Lancet: Unethical Marketing Practices Target Parents, Providers, Policymakers

February 20, 2023

Breastfeeding provides significant health benefits for both mothers and babies, regardless of income levels. For lactation advocates, this information is common knowledge.

And yet worldwide rates of human milk feeding do not meet the World Health Organization’s (WHO) recommendations. The commercial infant formula industry has perpetuated this issue through their unethical marketing techniques that prey on parents’ fears and worries, turning infant feeding into a lucrative business that generates around $55 billion annually.

The Lancet, a journal of medical science, published a three-part series of articles this month that sheds light on the multifaceted and highly effective strategies employed by commercial formula manufacturers to target not only parents but also healthcare professionals and policymakers.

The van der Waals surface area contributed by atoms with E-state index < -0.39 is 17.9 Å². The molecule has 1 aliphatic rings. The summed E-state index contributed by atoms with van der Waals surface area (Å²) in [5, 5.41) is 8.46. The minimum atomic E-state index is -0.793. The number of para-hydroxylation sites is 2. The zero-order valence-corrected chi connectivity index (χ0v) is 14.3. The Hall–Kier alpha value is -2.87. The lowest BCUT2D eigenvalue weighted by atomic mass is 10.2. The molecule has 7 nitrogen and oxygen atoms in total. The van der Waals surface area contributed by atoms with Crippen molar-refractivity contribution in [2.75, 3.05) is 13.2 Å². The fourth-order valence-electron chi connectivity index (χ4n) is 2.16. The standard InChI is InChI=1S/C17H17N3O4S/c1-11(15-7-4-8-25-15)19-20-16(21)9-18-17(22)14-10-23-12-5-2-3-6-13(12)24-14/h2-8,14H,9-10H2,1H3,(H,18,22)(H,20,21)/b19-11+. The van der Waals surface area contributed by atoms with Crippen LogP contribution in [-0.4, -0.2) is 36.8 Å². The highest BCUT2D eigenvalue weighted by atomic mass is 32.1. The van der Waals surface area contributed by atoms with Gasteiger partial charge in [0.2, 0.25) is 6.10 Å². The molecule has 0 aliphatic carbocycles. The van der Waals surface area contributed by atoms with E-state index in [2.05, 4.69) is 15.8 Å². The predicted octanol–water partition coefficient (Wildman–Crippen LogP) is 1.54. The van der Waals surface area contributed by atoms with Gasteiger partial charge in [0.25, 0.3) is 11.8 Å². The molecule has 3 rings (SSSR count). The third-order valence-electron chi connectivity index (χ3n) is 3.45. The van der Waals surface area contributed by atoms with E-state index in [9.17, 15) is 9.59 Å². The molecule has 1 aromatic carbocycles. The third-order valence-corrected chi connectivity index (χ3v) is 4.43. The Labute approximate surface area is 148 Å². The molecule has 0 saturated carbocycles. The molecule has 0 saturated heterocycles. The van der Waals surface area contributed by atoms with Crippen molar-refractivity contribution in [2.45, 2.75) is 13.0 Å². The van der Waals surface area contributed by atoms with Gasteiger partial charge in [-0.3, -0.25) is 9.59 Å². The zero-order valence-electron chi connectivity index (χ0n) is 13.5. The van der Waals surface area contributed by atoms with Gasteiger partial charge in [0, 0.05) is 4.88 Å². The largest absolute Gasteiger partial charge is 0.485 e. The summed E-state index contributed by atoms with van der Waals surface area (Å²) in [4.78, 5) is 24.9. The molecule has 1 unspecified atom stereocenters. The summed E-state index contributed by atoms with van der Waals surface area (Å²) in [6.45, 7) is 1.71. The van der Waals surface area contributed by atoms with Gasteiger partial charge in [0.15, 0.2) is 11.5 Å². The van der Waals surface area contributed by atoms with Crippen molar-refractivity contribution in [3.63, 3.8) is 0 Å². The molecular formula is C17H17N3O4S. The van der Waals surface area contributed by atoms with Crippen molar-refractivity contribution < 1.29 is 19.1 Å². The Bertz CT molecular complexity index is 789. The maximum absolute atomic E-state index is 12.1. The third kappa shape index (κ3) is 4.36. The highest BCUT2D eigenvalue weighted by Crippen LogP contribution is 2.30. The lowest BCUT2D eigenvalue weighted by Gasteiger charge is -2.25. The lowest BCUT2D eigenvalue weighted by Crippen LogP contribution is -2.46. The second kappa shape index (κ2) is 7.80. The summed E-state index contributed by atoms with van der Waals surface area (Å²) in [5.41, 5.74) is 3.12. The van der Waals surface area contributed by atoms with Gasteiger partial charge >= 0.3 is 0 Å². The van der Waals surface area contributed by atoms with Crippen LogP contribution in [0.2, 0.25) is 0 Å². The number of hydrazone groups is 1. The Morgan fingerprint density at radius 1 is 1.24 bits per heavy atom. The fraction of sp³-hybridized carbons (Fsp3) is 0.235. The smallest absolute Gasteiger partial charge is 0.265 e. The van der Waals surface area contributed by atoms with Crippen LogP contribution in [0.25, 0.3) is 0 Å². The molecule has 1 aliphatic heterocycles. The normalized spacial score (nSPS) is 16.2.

According to the journal, the industry’s unscrupulous marketing practices — which are in violation of the WHO Code — are further compounded by their efforts to influence governments to undermine breastfeeding protection laws and food regulations. It is essential for governments, healthcare providers, and parents to be aware of these manipulative tactics and to work towards promoting and protecting breastfeeding to improve the health outcomes of both infants and mothers.

Article authors believe stronger implementation of the WHO Code and improved regulations and policies can help achieve this goal.

The series includes the following articles:

  • Unveiling the predatory tactics of the formula milk industry; The Lancet (editorial)
  • Breastfeeding: crucially important, but increasingly challenged in a market-driven world, Pérez-Escamilla et al.
  • Marketing of commercial milk formula: a system to capture parents, communities, science, and policy; Rollins et al.
  • The political economy of infant and young child feeding: confronting corporate power, overcoming structural barriers, and accelerating progress; Baker et al.

Click here to read the complete series.